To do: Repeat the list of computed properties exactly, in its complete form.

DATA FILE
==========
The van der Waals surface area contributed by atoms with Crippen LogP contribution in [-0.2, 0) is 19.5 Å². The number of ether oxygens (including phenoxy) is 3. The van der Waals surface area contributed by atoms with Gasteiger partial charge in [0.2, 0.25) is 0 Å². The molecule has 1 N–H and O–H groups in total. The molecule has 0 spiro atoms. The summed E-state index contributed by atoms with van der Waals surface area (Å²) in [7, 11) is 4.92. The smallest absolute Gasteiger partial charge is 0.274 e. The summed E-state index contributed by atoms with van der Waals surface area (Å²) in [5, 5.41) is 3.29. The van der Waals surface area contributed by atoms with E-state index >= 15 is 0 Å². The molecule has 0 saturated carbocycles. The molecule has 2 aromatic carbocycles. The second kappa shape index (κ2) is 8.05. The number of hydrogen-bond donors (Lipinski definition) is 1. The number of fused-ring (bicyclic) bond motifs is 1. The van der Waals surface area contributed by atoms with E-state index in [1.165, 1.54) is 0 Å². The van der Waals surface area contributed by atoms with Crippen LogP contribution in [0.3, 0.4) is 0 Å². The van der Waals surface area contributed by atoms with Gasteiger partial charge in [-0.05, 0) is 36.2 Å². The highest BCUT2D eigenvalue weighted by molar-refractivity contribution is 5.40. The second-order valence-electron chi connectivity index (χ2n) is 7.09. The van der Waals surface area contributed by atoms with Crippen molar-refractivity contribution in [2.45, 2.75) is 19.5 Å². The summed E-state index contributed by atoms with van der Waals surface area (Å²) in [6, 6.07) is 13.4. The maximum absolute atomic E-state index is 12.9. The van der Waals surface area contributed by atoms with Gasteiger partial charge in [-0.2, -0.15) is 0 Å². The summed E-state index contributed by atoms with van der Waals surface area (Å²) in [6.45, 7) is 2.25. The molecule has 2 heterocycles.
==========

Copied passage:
The van der Waals surface area contributed by atoms with Crippen LogP contribution in [-0.2, 0) is 19.5 Å². The number of ether oxygens (including phenoxy) is 3. The van der Waals surface area contributed by atoms with Gasteiger partial charge in [0.2, 0.25) is 0 Å². The molecule has 1 N–H and O–H groups in total. The molecule has 0 spiro atoms. The summed E-state index contributed by atoms with van der Waals surface area (Å²) in [7, 11) is 4.92. The smallest absolute Gasteiger partial charge is 0.274 e. The summed E-state index contributed by atoms with van der Waals surface area (Å²) in [5, 5.41) is 3.29. The van der Waals surface area contributed by atoms with E-state index >= 15 is 0 Å². The molecule has 0 saturated carbocycles. The molecule has 2 aromatic carbocycles. The second kappa shape index (κ2) is 8.05. The number of hydrogen-bond donors (Lipinski definition) is 1. The number of fused-ring (bicyclic) bond motifs is 1. The van der Waals surface area contributed by atoms with E-state index in [1.165, 1.54) is 0 Å². The van der Waals surface area contributed by atoms with Crippen LogP contribution in [0.3, 0.4) is 0 Å². The van der Waals surface area contributed by atoms with Gasteiger partial charge in [-0.05, 0) is 36.2 Å². The highest BCUT2D eigenvalue weighted by molar-refractivity contribution is 5.40. The second-order valence-electron chi connectivity index (χ2n) is 7.09. The van der Waals surface area contributed by atoms with Crippen molar-refractivity contribution in [2.45, 2.75) is 19.5 Å². The summed E-state index contributed by atoms with van der Waals surface area (Å²) in [6, 6.07) is 13.4. The maximum absolute atomic E-state index is 12.9. The van der Waals surface area contributed by atoms with Gasteiger partial charge in [-0.2, -0.15) is 0 Å². The summed E-state index contributed by atoms with van der Waals surface area (Å²) in [6.45, 7) is 2.25. The molecule has 2 heterocycles.